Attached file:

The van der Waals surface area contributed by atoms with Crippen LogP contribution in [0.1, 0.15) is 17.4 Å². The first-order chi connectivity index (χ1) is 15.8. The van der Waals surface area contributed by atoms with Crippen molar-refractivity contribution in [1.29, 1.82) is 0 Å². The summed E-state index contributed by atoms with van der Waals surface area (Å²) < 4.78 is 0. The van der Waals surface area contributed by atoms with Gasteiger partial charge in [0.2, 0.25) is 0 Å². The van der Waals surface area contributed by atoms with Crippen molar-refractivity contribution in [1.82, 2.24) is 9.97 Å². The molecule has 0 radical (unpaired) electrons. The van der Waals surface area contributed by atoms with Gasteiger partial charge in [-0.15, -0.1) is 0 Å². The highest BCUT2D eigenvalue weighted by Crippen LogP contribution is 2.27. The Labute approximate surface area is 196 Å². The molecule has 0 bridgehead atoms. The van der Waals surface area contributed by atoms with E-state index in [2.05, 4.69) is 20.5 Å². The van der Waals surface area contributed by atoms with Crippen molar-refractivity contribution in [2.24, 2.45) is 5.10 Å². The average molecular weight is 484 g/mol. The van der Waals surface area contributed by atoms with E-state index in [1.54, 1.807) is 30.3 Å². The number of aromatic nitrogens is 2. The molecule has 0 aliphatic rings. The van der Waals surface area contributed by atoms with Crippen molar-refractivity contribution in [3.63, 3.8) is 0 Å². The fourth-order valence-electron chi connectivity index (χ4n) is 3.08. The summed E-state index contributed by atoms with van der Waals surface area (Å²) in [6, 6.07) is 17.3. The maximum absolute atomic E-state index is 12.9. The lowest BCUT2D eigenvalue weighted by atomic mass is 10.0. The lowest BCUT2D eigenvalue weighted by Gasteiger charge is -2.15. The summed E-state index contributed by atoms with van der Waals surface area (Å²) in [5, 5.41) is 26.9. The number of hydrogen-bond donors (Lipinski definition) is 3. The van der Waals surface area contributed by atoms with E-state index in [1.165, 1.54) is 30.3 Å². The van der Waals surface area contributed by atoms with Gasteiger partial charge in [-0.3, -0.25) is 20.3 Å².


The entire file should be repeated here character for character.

The van der Waals surface area contributed by atoms with Crippen LogP contribution in [0.1, 0.15) is 17.4 Å². The first-order chi connectivity index (χ1) is 15.8. The van der Waals surface area contributed by atoms with Crippen molar-refractivity contribution in [1.29, 1.82) is 0 Å². The summed E-state index contributed by atoms with van der Waals surface area (Å²) < 4.78 is 0. The van der Waals surface area contributed by atoms with Gasteiger partial charge in [0.2, 0.25) is 0 Å². The van der Waals surface area contributed by atoms with Crippen molar-refractivity contribution in [1.82, 2.24) is 9.97 Å². The molecule has 0 radical (unpaired) electrons. The van der Waals surface area contributed by atoms with Gasteiger partial charge in [-0.15, -0.1) is 0 Å². The highest BCUT2D eigenvalue weighted by Crippen LogP contribution is 2.27. The Labute approximate surface area is 196 Å². The molecule has 0 bridgehead atoms. The van der Waals surface area contributed by atoms with E-state index in [2.05, 4.69) is 20.5 Å². The van der Waals surface area contributed by atoms with Crippen molar-refractivity contribution in [2.24, 2.45) is 5.10 Å². The average molecular weight is 484 g/mol. The van der Waals surface area contributed by atoms with E-state index in [1.54, 1.807) is 30.3 Å². The number of aromatic nitrogens is 2. The molecule has 0 aliphatic rings. The van der Waals surface area contributed by atoms with Crippen molar-refractivity contribution in [3.63, 3.8) is 0 Å². The fourth-order valence-electron chi connectivity index (χ4n) is 3.08. The summed E-state index contributed by atoms with van der Waals surface area (Å²) in [6, 6.07) is 17.3. The maximum absolute atomic E-state index is 12.9. The lowest BCUT2D eigenvalue weighted by atomic mass is 10.0. The lowest BCUT2D eigenvalue weighted by Gasteiger charge is -2.15. The summed E-state index contributed by atoms with van der Waals surface area (Å²) in [5, 5.41) is 26.9. The number of hydrogen-bond donors (Lipinski definition) is 3. The van der Waals surface area contributed by atoms with E-state index in [1.165, 1.54) is 30.3 Å². The van der Waals surface area contributed by atoms with Gasteiger partial charge in [-0.3, -0.25) is 20.3 Å².